Ice Cream @ Home

What is that? Is that a tweet? Who am I tweeting at? I’m tweeting at YOU, kid. I don’t use Twitter so I still call it an “at-tweet” instead of using it in some kind of a sentence, which I assume is the intention. I’m at-tweeting all of you AT home. The #, this thing, is really starting to get to me too just in looking over the shoulder of Adam Linder of Sister City‘s Twitter feed.

You’ll notice that I’ve linked to bandcamp not because I think all websites are the same, but only because it’s more valuable to you since you’re a record industry veteran looking for the fresh new face of INDIE-PUNK(!!!) with an honest burst of sometimes cynical but always clever lyricism that breaks the verse-chorus-verse-chorus mold like WHOA! Want some jello for that mold? No, because I don’t have one! This band is like nailing jello to a MOLD, people, WITHOUT THE MOLD!!! Early-adopt already!!

The future of music entertainment.

Secondly, I thought of the title “Ice Cream, Meet Your Maker,” but then decided no, I’m not gonna be that person. At my interning stint over at Worcester Magazine, I jumped into that person’s pun-tacular shoes many times, but you know… Neither the time nor place.

[I’ve taken the liberty of bolding important points for your complete and utter convenience.]

Thirdly, one way to have ice cream at home is to transport it there from the store, or dairy farm if you are a lucky duck. The OTHER way is to make it at home.

What is your definition of home? Discuss.

I recently made the ecstatic purchase of an ice cream maker. This lovely model that cost $40, which I don’t think is too high a price to pay for ULTIMATE AND ETERNAL CONTROL over EVERY ice cream flavor EVER from here on out. Free shipping if you’ve got Amazon Prime, hot shot.

Question: What does an ice cream maker do? Is it magic? Does it do magic tricks? The answer is, in many ways, yes. The point of an ice cream maker is to freeze and blend simultaneously. You keep the bowl in the freezer for about 24 hours, and assemble it in the order shown below and turn it on thus spinning the bowl and keeping the mixing paddle still. Then add cream+sugar+etc. that you have simmered beforehand to dissolve the sugar. No grains. This isn’t RICE for gosh’s’s sake. The bowl inside the ice cream maker that spins DOES in fact have magic inside of it because it stays very cold and transfers its extreme coldness to your cream+sugar mixture. It will freeze into the consistency of soft serve ice cream in about TWENTY MINUTES then unfortunately you have to freeze it for a couple hours. Which is besides the point.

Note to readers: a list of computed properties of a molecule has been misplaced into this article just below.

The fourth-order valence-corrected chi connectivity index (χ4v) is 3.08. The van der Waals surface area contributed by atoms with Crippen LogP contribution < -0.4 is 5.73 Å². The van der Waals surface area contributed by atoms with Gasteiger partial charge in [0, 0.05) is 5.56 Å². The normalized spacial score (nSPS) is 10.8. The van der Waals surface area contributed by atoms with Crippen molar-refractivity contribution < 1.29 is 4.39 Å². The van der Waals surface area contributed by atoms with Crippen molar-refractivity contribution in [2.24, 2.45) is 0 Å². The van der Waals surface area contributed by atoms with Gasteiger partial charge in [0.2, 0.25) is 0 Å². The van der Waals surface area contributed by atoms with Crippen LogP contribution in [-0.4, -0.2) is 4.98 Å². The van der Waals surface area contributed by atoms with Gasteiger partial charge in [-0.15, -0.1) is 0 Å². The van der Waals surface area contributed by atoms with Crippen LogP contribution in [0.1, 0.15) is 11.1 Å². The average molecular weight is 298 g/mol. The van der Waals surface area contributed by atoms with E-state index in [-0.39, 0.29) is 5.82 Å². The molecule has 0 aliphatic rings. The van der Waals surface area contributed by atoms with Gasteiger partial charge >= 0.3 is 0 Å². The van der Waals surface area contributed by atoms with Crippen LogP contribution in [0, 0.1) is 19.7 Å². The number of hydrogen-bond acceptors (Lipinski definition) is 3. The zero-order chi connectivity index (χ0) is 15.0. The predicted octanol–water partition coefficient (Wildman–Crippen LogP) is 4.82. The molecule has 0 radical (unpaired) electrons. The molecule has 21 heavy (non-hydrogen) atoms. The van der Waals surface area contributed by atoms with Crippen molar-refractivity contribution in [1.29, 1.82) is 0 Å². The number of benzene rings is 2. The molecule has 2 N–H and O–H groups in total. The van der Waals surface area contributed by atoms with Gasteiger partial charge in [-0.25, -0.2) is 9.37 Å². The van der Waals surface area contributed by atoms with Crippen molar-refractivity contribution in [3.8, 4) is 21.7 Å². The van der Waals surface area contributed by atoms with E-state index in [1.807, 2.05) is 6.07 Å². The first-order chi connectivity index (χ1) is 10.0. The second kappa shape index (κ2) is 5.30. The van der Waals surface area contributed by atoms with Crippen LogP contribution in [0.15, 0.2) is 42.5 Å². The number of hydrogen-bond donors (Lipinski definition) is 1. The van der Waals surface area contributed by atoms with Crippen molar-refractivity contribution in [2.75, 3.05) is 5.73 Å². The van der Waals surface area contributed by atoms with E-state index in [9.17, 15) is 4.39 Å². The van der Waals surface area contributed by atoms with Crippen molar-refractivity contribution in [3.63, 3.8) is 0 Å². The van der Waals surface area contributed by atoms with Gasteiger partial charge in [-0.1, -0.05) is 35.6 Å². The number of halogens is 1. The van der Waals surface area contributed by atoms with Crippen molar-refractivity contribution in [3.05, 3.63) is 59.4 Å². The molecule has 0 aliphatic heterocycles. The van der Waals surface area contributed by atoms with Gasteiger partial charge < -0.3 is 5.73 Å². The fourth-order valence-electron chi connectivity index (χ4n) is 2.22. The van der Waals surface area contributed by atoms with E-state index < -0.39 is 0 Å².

Visual of how you stack it all up. These are the inner workings!

Question: Can I still have the unbridled joy of making ice cream at home without buying an appliance that takes up space and I will feel guilty for abandoning once the novelty wears off? Again, the answer is yes. The texture may not be AS smooth, but there are a few methods to blend and freeze ALTERNATELY instead of SIMULTANEOUSLY. Mission is still accomplished. You can freeze for a few hours, then pour the contents into a blender or food processor and blend til smooth. Wait a few more hours, then repeat. I’ve done this with this DELICIOUS Cooking Light recipe for chocolate sorbet. Instead of blending, you could also put the mixture in a large ziplock bag and crush it by any means necessary until it is uniform slush, then do the same process. How long does this take? Eh. Maybe blend it 3 times then wait til completely frozen.

Obviously this is a fairly tedious process. Only for those who enjoy a good experiment, since it is unlikely to match restaurant or manufacturer quality product in texture.

My activity so far
Since I try to scale back my indulgences and have been to the gym a whopping eight times in the past 13 days, I have yet to make a triple peanut butter cup espresso fudge oreo caramel ice cream. And yes, I’m trying to be healthy so why would I have temptation shipped (free) directly to my doorstep? I know, okay? Don’t laugh like you’re smarter than me.

Two batches
1) Peanut Butter Ice Cream from I have no idea what this website is. I used 2 cups whole milk (instead of heavy cream) and 1 cup 1% milk (instead of whole milk). Turned out AMAZING, I believe because peanut butter has enough oil/fat in it to hold its own with these less-fatty dairy products.

Vanilla mountains. Here, black dots are good because they are vanilla beans. Black dots are bad when you shave your legs.

2) Vanilla Bean Ice Cream from Alton Brown. 3 cups whole milk instead of 2 half and half and one whipping cream. No fruit preserves and only 2/3 cup sugar as per the reviews. Flavor=SO GOOD. Texture=KIND OF like ice cream, mostly like Italian ice or something. Because milk is more watery and water makes ice, not frozen cream. Would I do it again? Probs yeah.

Them’s the breaks, folks, so I guess I just hope you learned how an ice cream maker works and, incidentally, how to access THE BEST BAND EVER, whaaaat????!!!

About Jen Cantin

Follow Jen Cantin on Twitter if you have nothing better to do! Wouldn’t want to impose… Two cats and three times more ‘tude than the leading car insurance provider.
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